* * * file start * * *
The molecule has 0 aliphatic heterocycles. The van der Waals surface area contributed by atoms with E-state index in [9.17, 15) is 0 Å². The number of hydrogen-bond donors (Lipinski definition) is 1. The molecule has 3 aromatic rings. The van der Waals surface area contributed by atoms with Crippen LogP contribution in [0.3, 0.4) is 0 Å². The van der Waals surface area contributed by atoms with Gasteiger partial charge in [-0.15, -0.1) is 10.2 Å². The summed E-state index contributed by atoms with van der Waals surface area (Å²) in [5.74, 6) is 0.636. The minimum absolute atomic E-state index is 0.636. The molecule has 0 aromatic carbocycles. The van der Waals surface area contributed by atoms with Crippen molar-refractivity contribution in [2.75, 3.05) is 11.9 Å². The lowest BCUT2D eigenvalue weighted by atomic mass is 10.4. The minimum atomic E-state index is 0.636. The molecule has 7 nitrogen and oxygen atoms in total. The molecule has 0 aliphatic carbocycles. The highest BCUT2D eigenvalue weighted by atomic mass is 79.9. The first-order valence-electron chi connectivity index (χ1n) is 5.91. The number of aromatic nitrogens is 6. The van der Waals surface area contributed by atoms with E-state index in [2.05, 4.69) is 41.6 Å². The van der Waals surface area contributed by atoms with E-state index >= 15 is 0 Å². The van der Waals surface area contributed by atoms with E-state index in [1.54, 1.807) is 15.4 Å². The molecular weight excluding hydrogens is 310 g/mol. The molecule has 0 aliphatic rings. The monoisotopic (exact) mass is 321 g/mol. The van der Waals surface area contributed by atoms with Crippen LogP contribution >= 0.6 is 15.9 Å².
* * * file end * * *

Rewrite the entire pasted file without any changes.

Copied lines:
The molecule has 0 aliphatic heterocycles. The van der Waals surface area contributed by atoms with E-state index in [9.17, 15) is 0 Å². The number of hydrogen-bond donors (Lipinski definition) is 1. The molecule has 3 aromatic rings. The van der Waals surface area contributed by atoms with Crippen LogP contribution in [0.3, 0.4) is 0 Å². The van der Waals surface area contributed by atoms with Gasteiger partial charge in [-0.15, -0.1) is 10.2 Å². The summed E-state index contributed by atoms with van der Waals surface area (Å²) in [5.74, 6) is 0.636. The minimum absolute atomic E-state index is 0.636. The molecule has 0 aromatic carbocycles. The van der Waals surface area contributed by atoms with Crippen molar-refractivity contribution in [2.75, 3.05) is 11.9 Å². The lowest BCUT2D eigenvalue weighted by atomic mass is 10.4. The minimum atomic E-state index is 0.636. The molecule has 7 nitrogen and oxygen atoms in total. The molecule has 0 aliphatic carbocycles. The highest BCUT2D eigenvalue weighted by atomic mass is 79.9. The first-order valence-electron chi connectivity index (χ1n) is 5.91. The number of aromatic nitrogens is 6. The van der Waals surface area contributed by atoms with E-state index in [2.05, 4.69) is 41.6 Å². The van der Waals surface area contributed by atoms with E-state index >= 15 is 0 Å². The van der Waals surface area contributed by atoms with E-state index in [1.54, 1.807) is 15.4 Å². The molecular weight excluding hydrogens is 310 g/mol. The molecule has 0 aliphatic rings. The monoisotopic (exact) mass is 321 g/mol. The van der Waals surface area contributed by atoms with Crippen LogP contribution >= 0.6 is 15.9 Å².